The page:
Andy Powell pulls no punches in autobiography

wishbone“Eyes Wide Open: True Tales of a Wishbone Ash Warrior”
By Andy Powell with Colin Harper
Jawbone Press (Paperback)

5 stars

By Dave Thompson  

Wishbone Ash fans have always received the sticky end of the proverbial stick. Best known in modern rock circles as purveyors of 1972’s so triumphant “Argus” album, and second-best known for their sheer longevity, Ash are one of that select handful of bands whose name and reputation will always bring the crowds out, but whose actual story — not to mention the bulk of their music — is largely a blank page.

No longer. Anyone familiar with co-author Colin Harper’s past ruminations on John McLaughlin and Bert Jansch will be unsurprised to learn that this is a hefty tome, 400-plus pages that delve so deep into the life of Wishbone Ash that, any page now, you expect to discover what color toilet paper they preferred. In the end, you don’t.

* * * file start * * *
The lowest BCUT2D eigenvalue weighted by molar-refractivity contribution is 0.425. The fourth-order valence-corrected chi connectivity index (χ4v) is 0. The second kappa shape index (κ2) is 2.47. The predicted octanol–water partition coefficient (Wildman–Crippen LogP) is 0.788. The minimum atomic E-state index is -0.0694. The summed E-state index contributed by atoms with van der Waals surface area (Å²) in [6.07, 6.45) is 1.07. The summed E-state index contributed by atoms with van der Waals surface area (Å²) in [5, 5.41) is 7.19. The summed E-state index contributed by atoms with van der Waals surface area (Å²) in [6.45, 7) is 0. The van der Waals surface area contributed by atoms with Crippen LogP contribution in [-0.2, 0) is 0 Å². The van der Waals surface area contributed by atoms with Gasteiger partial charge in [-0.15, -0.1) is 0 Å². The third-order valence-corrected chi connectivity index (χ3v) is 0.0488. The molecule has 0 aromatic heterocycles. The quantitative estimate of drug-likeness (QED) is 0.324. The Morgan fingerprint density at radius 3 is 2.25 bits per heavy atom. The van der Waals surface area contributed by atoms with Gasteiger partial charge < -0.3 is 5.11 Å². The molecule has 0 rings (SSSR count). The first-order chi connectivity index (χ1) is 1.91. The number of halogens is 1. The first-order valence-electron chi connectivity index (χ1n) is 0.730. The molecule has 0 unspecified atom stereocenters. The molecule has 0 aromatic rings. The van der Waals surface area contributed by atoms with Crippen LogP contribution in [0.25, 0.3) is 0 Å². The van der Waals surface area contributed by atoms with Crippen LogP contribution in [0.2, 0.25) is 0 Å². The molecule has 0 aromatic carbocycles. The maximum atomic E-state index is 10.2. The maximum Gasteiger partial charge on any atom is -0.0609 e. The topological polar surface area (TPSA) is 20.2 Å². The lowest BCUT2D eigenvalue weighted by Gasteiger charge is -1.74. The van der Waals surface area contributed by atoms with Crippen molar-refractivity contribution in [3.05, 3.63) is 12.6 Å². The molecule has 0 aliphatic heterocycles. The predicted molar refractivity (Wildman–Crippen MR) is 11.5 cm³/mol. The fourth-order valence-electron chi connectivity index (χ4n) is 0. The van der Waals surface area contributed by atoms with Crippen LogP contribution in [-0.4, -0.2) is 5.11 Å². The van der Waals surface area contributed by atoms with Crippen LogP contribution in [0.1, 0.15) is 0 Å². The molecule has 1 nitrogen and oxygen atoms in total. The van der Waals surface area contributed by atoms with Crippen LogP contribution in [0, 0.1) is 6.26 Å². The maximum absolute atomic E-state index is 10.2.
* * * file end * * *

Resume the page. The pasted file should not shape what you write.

But Andy Powell certainly pulls no punches in every other department, as he details how the past 46 years have soared past not only with the expected highs, lows and mediocre middling bits, but also delves deep into some of the less savory aspects of the modern rock circus … no, not the groupies and the drugs and stuff, although they certainly get a look in. But the stealth with which so many other forces have moved in to hijack the music industry, not least of all lawyers, accountants and whatnot, and the sad fact that, for too many bands, the past is just a pension plan.

Not so Wishbone Ash, whose last album, “Blue Horizon,” was released just last year, the work of the 12th successive lineup of the band, and Powell discusses it (and its immediate predecessors) with at least as much enthusiasm as he reserved for any earlier album — or, at least, post-”Argus” album. That album’s place in both history and his story can never be understated, of course; nor can its signal influence on a host of (largely American) bands to come. 

Indeed, had Wishbone Ash’s career been built around that album alone, their overall importance would scarcely have been dented. But we’d have lost out on a lot more great albums, and we’d probably not now be reading a great book about them.  So crank up “Pilgrimage,” “There’s the Rub” and “Front Page News,” or any other Ash can of your particular choice, and lose yourself in the pages of Andy Powell’s mind.  Your eyes will be open even wider by the end.           

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